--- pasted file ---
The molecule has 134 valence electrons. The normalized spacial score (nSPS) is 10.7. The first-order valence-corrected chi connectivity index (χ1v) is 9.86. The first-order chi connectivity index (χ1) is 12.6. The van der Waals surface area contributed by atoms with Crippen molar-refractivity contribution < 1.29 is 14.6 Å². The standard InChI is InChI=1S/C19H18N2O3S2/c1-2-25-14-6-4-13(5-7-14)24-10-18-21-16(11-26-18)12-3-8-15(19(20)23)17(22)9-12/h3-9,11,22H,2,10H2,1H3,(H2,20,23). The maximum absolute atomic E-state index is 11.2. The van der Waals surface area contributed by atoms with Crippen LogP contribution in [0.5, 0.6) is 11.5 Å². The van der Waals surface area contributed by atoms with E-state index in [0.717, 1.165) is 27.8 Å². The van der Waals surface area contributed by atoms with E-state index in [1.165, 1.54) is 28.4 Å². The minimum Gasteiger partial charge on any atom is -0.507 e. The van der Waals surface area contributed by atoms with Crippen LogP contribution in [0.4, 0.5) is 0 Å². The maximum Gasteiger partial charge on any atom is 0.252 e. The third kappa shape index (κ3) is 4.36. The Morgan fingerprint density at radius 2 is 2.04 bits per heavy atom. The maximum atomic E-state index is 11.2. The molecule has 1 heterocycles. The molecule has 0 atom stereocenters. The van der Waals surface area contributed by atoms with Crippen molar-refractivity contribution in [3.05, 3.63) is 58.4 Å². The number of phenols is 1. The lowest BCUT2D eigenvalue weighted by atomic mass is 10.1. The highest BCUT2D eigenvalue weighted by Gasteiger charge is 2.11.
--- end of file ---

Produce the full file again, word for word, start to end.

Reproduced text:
The molecule has 134 valence electrons. The normalized spacial score (nSPS) is 10.7. The first-order valence-corrected chi connectivity index (χ1v) is 9.86. The first-order chi connectivity index (χ1) is 12.6. The van der Waals surface area contributed by atoms with Crippen molar-refractivity contribution < 1.29 is 14.6 Å². The standard InChI is InChI=1S/C19H18N2O3S2/c1-2-25-14-6-4-13(5-7-14)24-10-18-21-16(11-26-18)12-3-8-15(19(20)23)17(22)9-12/h3-9,11,22H,2,10H2,1H3,(H2,20,23). The maximum absolute atomic E-state index is 11.2. The van der Waals surface area contributed by atoms with Crippen LogP contribution in [0.5, 0.6) is 11.5 Å². The van der Waals surface area contributed by atoms with E-state index in [0.717, 1.165) is 27.8 Å². The van der Waals surface area contributed by atoms with E-state index in [1.165, 1.54) is 28.4 Å². The minimum Gasteiger partial charge on any atom is -0.507 e. The van der Waals surface area contributed by atoms with Crippen LogP contribution in [0.4, 0.5) is 0 Å². The maximum Gasteiger partial charge on any atom is 0.252 e. The third kappa shape index (κ3) is 4.36. The Morgan fingerprint density at radius 2 is 2.04 bits per heavy atom. The maximum atomic E-state index is 11.2. The molecule has 1 heterocycles. The molecule has 0 atom stereocenters. The van der Waals surface area contributed by atoms with Crippen molar-refractivity contribution in [3.05, 3.63) is 58.4 Å². The number of phenols is 1. The lowest BCUT2D eigenvalue weighted by atomic mass is 10.1. The highest BCUT2D eigenvalue weighted by Gasteiger charge is 2.11.